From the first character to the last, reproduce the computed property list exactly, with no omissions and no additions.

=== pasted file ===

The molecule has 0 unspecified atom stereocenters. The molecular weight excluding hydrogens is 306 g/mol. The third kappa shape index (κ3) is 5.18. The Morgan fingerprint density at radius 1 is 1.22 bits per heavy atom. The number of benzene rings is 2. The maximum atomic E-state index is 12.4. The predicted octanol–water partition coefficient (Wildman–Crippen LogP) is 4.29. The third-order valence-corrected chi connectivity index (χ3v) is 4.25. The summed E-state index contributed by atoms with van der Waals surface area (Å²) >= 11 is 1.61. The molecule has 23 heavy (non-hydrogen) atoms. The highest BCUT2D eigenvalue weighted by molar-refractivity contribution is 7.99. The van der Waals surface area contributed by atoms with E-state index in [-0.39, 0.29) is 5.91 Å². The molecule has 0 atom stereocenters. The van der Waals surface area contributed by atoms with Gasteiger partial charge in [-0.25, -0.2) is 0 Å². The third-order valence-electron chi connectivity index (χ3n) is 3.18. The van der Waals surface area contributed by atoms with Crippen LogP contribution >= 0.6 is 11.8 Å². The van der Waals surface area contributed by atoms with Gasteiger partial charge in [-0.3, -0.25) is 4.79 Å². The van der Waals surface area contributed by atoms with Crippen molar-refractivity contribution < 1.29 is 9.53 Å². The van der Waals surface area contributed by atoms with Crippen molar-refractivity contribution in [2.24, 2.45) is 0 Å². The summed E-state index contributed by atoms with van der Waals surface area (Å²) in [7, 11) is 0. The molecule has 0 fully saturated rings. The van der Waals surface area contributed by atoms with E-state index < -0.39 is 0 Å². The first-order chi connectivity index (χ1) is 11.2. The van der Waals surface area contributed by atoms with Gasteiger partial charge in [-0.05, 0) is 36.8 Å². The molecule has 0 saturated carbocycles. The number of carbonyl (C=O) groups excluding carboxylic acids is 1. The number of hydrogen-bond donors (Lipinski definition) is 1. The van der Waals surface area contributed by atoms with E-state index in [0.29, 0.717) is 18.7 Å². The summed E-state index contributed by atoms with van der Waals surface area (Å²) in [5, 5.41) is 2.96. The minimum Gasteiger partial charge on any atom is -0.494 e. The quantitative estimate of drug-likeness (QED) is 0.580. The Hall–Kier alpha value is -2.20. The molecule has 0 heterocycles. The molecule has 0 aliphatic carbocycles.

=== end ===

The molecule has 0 unspecified atom stereocenters. The molecular weight excluding hydrogens is 306 g/mol. The third kappa shape index (κ3) is 5.18. The Morgan fingerprint density at radius 1 is 1.22 bits per heavy atom. The number of benzene rings is 2. The maximum atomic E-state index is 12.4. The predicted octanol–water partition coefficient (Wildman–Crippen LogP) is 4.29. The third-order valence-corrected chi connectivity index (χ3v) is 4.25. The summed E-state index contributed by atoms with van der Waals surface area (Å²) >= 11 is 1.61. The molecule has 23 heavy (non-hydrogen) atoms. The highest BCUT2D eigenvalue weighted by molar-refractivity contribution is 7.99. The van der Waals surface area contributed by atoms with E-state index in [-0.39, 0.29) is 5.91 Å². The molecule has 0 atom stereocenters. The van der Waals surface area contributed by atoms with Gasteiger partial charge in [-0.25, -0.2) is 0 Å². The third-order valence-electron chi connectivity index (χ3n) is 3.18. The van der Waals surface area contributed by atoms with Crippen LogP contribution >= 0.6 is 11.8 Å². The van der Waals surface area contributed by atoms with Gasteiger partial charge in [-0.3, -0.25) is 4.79 Å². The van der Waals surface area contributed by atoms with Crippen molar-refractivity contribution < 1.29 is 9.53 Å². The van der Waals surface area contributed by atoms with Crippen molar-refractivity contribution in [2.24, 2.45) is 0 Å². The summed E-state index contributed by atoms with van der Waals surface area (Å²) in [7, 11) is 0. The molecule has 0 fully saturated rings. The van der Waals surface area contributed by atoms with E-state index < -0.39 is 0 Å². The first-order chi connectivity index (χ1) is 11.2. The van der Waals surface area contributed by atoms with Gasteiger partial charge in [-0.05, 0) is 36.8 Å². The molecule has 0 saturated carbocycles. The number of carbonyl (C=O) groups excluding carboxylic acids is 1. The number of hydrogen-bond donors (Lipinski definition) is 1. The van der Waals surface area contributed by atoms with E-state index in [0.29, 0.717) is 18.7 Å². The summed E-state index contributed by atoms with van der Waals surface area (Å²) in [5, 5.41) is 2.96. The minimum Gasteiger partial charge on any atom is -0.494 e. The quantitative estimate of drug-likeness (QED) is 0.580. The Hall–Kier alpha value is -2.20. The molecule has 0 heterocycles. The molecule has 0 aliphatic carbocycles.